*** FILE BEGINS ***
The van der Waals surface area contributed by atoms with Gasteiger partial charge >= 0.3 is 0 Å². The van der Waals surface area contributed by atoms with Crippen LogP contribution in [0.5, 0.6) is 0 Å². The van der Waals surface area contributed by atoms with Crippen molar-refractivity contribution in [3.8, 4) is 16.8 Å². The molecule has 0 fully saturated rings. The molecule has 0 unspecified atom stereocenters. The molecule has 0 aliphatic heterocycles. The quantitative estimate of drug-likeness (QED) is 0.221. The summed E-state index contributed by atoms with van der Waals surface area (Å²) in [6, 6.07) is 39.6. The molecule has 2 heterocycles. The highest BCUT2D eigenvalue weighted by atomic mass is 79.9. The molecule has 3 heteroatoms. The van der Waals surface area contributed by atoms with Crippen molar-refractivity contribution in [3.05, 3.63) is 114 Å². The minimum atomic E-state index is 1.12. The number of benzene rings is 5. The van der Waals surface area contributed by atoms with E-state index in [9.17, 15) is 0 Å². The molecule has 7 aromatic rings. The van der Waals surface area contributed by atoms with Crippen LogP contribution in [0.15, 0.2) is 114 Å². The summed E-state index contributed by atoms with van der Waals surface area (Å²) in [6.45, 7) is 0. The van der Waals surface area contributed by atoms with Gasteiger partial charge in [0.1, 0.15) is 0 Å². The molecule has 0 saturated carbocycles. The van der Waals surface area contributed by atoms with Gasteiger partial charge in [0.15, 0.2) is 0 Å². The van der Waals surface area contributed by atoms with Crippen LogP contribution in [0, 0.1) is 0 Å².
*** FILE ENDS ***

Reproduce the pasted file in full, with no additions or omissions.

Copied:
The van der Waals surface area contributed by atoms with Gasteiger partial charge >= 0.3 is 0 Å². The van der Waals surface area contributed by atoms with Crippen LogP contribution in [0.5, 0.6) is 0 Å². The van der Waals surface area contributed by atoms with Crippen molar-refractivity contribution in [3.8, 4) is 16.8 Å². The molecule has 0 fully saturated rings. The molecule has 0 unspecified atom stereocenters. The molecule has 0 aliphatic heterocycles. The quantitative estimate of drug-likeness (QED) is 0.221. The summed E-state index contributed by atoms with van der Waals surface area (Å²) in [6, 6.07) is 39.6. The molecule has 2 heterocycles. The highest BCUT2D eigenvalue weighted by atomic mass is 79.9. The molecule has 3 heteroatoms. The van der Waals surface area contributed by atoms with Crippen molar-refractivity contribution in [3.05, 3.63) is 114 Å². The minimum atomic E-state index is 1.12. The number of benzene rings is 5. The van der Waals surface area contributed by atoms with E-state index in [9.17, 15) is 0 Å². The molecule has 7 aromatic rings. The van der Waals surface area contributed by atoms with Crippen LogP contribution in [0.15, 0.2) is 114 Å². The summed E-state index contributed by atoms with van der Waals surface area (Å²) in [6.45, 7) is 0. The van der Waals surface area contributed by atoms with Gasteiger partial charge in [0.1, 0.15) is 0 Å². The molecule has 0 saturated carbocycles. The van der Waals surface area contributed by atoms with Gasteiger partial charge in [0.15, 0.2) is 0 Å². The van der Waals surface area contributed by atoms with Crippen LogP contribution in [0, 0.1) is 0 Å².